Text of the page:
OCBC’s Wiranto says that from a bigger-picture perspective, tackling issues such as climate change will be crucial for Malaysia. “While national oil giant Petroliam Nasional Bhd (Petronas) has set a commitment to be carbon neutral by 2050, we have not seen any firm timeline at the country level.

“Given the impact that climate change might pose, addressing such challenges and preparing the economy for a transition towards a lower-carbon environment are formidable, yet unavoidable, challenges that should see more prominence in 12MP.”

Prioritising what matters

12MP, which is prepared by the government’s Economic Planning Unit, will be aligned with Putrajaya’s shared prosperity initiative encompassing three dimensions: economic empowerment, environmental sustainability and social reengineering.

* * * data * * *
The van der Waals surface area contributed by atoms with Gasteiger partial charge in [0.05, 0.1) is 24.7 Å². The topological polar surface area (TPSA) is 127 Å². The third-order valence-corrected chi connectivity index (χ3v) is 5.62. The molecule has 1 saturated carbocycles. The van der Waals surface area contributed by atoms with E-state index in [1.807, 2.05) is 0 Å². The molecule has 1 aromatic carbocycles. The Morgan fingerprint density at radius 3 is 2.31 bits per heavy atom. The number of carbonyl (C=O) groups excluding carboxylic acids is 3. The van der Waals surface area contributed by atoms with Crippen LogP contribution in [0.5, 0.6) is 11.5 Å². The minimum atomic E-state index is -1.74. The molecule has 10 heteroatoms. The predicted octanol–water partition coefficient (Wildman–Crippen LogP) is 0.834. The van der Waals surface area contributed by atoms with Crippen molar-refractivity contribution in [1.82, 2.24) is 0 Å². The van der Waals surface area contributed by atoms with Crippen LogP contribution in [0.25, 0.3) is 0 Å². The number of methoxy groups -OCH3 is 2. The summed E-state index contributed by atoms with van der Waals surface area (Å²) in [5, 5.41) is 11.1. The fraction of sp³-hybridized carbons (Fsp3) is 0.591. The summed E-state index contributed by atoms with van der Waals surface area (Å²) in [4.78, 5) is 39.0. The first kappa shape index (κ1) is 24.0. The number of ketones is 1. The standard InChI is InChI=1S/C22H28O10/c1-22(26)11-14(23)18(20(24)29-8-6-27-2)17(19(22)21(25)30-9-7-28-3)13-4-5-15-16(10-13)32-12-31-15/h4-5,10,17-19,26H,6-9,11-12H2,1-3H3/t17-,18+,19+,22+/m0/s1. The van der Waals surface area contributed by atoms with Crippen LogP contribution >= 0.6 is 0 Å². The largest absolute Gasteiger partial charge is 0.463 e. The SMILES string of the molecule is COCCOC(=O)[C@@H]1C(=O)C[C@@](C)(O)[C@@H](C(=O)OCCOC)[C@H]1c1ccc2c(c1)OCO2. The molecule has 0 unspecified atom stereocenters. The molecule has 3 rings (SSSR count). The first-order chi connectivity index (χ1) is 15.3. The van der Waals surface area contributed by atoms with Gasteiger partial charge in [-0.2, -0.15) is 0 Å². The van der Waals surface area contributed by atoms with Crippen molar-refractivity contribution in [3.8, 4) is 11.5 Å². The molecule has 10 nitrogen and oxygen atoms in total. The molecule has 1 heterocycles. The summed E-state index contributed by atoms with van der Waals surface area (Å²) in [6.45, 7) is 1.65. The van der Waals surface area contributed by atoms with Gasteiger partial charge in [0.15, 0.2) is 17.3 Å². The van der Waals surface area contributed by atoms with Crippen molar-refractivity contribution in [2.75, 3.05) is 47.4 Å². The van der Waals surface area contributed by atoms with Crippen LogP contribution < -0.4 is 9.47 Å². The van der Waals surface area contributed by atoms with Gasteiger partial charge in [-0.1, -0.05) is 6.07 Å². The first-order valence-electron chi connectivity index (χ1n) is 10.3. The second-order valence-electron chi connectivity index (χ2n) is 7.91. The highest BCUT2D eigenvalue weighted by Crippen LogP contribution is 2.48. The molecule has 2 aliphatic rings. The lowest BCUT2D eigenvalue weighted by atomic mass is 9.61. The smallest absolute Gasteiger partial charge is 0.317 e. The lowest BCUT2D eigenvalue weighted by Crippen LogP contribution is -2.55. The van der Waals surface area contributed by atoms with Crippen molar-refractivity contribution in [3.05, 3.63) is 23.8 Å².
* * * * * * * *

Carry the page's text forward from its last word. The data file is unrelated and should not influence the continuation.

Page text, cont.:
“The three themes are all-encompassing, with each containing a long wish list of development topics. Given the limited resources, the challenge for the government is to identify the priority areas in which its role matters most. It should focus on creating the enabling conditions and mobilising market forces and the private sector’s ingenuity, innovation capabilities and entrepreneurship for sustainable economic growth and employment creation,” Yeah suggests.

Clear, concise and stringent timelines are a must, Rajah emphasises. “Unlike previous five-year plans, there must be clear time-based roadmaps with stringent targets to be achieved, and backed by robust evaluation, monitoring and appraisal, as well as recalibrations and replacements to ensure there is no dissipation of government money.”